Experts point out that, thanks to the establishment of a Ukraine-Canada free trade area, the commodity turnover between our countries has risen by almost 60 percent. And are there any other obstacles to attracting more investments to and setting up more joint ventures in not only our, but also your country?

“We are satisfied with the first months of this agreement in force. It is necessary that customs offices, particularly Ukrainian, know when to impose zero duty. There still are instances when some officials try to ignore the agreement. But we react promptly and receive strong support from the ministry of finance. I can see some progress as far as investments are concerned. For example, on the coming Friday, January 26, I will attend in Nikopol the opening of the first solar power station completely built at the expense of TIU Canada’s investments. They are planning to further broaden their activities. I can clearly see this recovery. It seems to me that we can successfully surmount any obstacles on our path in collaboration with our Ukrainian business and governmental partners.”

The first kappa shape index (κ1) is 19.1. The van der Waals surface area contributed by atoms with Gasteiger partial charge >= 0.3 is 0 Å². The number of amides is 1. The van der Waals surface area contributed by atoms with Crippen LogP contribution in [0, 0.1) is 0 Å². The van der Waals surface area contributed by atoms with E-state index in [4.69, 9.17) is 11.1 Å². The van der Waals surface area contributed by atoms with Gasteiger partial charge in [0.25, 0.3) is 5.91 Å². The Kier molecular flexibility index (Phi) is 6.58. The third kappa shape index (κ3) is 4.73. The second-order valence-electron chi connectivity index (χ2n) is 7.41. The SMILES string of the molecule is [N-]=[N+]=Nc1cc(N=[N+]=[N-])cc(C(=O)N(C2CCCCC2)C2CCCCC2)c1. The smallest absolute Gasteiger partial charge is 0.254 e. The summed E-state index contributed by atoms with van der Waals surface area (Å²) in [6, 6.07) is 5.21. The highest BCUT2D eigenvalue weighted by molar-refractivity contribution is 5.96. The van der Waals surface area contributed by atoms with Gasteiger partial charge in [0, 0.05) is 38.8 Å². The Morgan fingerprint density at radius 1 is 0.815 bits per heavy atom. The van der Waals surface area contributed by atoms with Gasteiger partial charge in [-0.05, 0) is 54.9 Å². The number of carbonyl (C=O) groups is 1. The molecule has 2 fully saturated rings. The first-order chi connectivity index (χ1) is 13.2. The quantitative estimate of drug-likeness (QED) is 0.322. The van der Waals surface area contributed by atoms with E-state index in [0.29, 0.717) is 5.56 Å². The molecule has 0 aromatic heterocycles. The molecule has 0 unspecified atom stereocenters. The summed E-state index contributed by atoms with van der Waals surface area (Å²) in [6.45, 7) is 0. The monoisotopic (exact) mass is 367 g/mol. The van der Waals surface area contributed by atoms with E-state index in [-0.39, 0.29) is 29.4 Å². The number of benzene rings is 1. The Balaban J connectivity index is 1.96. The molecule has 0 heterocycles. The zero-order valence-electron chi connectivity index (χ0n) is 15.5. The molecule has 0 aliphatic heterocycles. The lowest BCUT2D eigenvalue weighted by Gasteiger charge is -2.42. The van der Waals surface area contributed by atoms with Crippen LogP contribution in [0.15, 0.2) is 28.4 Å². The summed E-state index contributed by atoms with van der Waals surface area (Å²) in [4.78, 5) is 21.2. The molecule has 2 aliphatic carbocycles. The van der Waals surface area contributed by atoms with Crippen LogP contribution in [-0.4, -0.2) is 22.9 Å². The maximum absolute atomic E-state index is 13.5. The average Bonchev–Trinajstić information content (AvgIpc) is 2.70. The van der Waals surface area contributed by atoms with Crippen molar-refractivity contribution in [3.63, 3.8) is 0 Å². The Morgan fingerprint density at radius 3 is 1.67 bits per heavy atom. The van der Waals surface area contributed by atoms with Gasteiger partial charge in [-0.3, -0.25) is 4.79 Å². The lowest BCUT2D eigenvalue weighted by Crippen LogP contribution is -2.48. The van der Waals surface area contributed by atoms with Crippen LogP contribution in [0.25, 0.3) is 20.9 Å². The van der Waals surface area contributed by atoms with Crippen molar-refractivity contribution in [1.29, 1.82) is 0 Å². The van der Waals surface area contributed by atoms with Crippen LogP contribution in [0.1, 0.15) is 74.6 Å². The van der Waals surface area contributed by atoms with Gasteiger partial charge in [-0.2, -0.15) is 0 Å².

And what about intensifying cooperation in the aviation sector? What prevents us from producing jointly the An-70 now that we have carried out the An-132D project?

“The point is that Ukroboronprom and the Antonov enterprise are still being restructured. Canadian entrepreneurs are closely watching it and are ready to get involved in projects. In other words, we will be watching the management and funding situation in the next few months and years.”

Is Trudeau, who visited Ukraine two years ago, planning to visit our country this year? Or there is no need to do so?

“I don’t want to arouse envy of my colleagues, Canadian ambassadors in other countries. If you look at the two past years, you will see that perhaps no other country has been visited so many times by the prime minister, ministers of defense and foreign affairs, governor-general, and commanders of Canada’s armed forces. Our ambassadorial team is ready to deal with visits, but we deserve a few months’ break to relax.”